Another corollary is only take what you need. Biting off more than you can chew is not simply trying to avoid getting fat or choking, but about recognising that we exist within a complex web of relationships, and taking more than you need can distort this web badly. Our social existence rests on shared efforts, and those who presume to live off the fat of the land would do well to remember Madame Guillotine.
Another basic principle might be
2. keep your eyes open. Not literally, but keep your awareness open – the 3rd eye . Observe and learn. Know thyself. Keep an eye on the effects of your thoughts and actions, and those of others. Learn from them. I stress this because when we are manipulating symbols we are manipulating the language of the mind, and as the meanings attached to symbols start to change, our perceptions can be altered as well. This can lead to us, as the infamous Granny Weatherwax of Pratchett fame calls it, ‘going Black Aliss’. The fictional witch was very adept at weaving stories, and unfortunately, after a while she was unable to distinguish reality from her stories and started going mad. These gradual shifts can be insidious, and this is one of the pragmatic reasons why I suspect that witchcraft may involve covens rather than being a solitary practice – to watch out for each other in case someone should start to lose their way.
Additionally, as we become adept at manipulating symbols and our self-control increases, we can become victims of our own success. For instance, if you dislike suffering, you might choose to avoid it. Not unreasonable you might think. But consider the suffering of empathy – when another person should be in pain. If you respond to this by trying to help them reduce the pain, that is one approach. An easier alternative for the witch might be simply to stop caring – switch off the empathy. Certainly these techniques are widely used and exploited when training military, as they are deemed a necessary part of training to kill, but as witches it must be considered very carefully as it is so risky.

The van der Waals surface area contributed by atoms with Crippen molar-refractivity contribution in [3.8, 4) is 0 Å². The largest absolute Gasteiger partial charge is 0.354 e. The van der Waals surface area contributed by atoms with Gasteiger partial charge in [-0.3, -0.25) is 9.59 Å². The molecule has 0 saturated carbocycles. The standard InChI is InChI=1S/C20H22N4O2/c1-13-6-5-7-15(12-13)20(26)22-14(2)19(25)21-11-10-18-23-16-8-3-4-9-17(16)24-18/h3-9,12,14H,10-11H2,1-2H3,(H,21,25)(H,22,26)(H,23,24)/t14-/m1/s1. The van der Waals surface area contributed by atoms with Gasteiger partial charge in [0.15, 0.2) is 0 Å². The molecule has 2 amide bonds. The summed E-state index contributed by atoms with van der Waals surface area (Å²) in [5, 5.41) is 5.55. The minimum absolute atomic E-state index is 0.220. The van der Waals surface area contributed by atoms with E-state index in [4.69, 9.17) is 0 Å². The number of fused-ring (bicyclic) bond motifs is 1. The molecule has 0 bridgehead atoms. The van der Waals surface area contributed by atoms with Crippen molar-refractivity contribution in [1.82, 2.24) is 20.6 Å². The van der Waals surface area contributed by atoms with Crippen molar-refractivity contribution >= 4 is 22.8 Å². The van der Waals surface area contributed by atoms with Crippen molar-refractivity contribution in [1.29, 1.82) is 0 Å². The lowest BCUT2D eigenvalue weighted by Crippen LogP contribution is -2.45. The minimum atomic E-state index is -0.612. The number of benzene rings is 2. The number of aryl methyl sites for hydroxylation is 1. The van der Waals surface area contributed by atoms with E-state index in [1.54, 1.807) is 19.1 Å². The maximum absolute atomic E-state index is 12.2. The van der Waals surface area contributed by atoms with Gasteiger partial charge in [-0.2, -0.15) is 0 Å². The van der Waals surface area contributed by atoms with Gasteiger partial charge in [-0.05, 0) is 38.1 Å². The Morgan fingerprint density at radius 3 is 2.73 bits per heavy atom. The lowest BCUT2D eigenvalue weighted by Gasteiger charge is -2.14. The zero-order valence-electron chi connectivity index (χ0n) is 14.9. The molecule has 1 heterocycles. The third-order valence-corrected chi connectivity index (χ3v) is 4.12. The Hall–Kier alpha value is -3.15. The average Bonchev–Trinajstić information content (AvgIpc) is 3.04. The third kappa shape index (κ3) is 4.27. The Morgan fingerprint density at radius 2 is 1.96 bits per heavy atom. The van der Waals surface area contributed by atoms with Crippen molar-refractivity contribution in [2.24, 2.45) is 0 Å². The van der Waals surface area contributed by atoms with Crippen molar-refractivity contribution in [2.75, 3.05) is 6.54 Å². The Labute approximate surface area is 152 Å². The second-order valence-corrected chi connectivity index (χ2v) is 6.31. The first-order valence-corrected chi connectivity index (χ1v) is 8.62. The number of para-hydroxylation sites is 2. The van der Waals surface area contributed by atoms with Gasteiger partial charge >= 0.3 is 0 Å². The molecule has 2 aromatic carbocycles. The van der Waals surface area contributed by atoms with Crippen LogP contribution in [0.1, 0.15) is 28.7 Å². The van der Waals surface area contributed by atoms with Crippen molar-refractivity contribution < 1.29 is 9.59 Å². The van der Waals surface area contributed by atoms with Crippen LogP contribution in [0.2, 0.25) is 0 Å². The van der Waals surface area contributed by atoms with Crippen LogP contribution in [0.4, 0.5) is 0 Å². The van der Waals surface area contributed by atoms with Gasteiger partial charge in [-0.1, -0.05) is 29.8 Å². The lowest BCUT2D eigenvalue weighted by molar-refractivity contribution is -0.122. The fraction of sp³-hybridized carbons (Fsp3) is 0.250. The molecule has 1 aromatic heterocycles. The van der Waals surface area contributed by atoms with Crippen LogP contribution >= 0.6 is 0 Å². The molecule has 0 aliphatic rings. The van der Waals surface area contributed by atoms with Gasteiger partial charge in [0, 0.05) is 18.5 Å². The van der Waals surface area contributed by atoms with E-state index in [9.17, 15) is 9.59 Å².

3. cherish what is important. I don’t mean this is some patronising moral legislation, but rather as encouragement to keep focussed on what you are trying to achieve. That you have even read this far suggest you are not like most people, and your motivations become more important as you become empowered. This focus can help to guide you through some tricky quandaries and conundrums of purpose. Maybe your goals may change, but try and remember what you want and why you want it. Sometimes we can forget that the goal was actually simply a means to something else, and working yourself to the bone to spend money on your family is not the same thing as spending time with them. Very little lasts forever, so remember to enjoy it! The future can wait, and the past is definitely in no rush!
My final suggestion is this:
4. Remember to laugh. Aside from the power of laughter, which makes it an integral part of some magical schools, I think it is a wonderful reminder of our limitations. No amount of preparation can prevent all mistakes. Nothing is sufficiently fool-proof for the determined fool. And for all our symbolic machinations, a great part of what is important in life remains a mystery – things to be lived and not just discussed. Sometimes ridiculous, sometimes divine, probably a bit of both!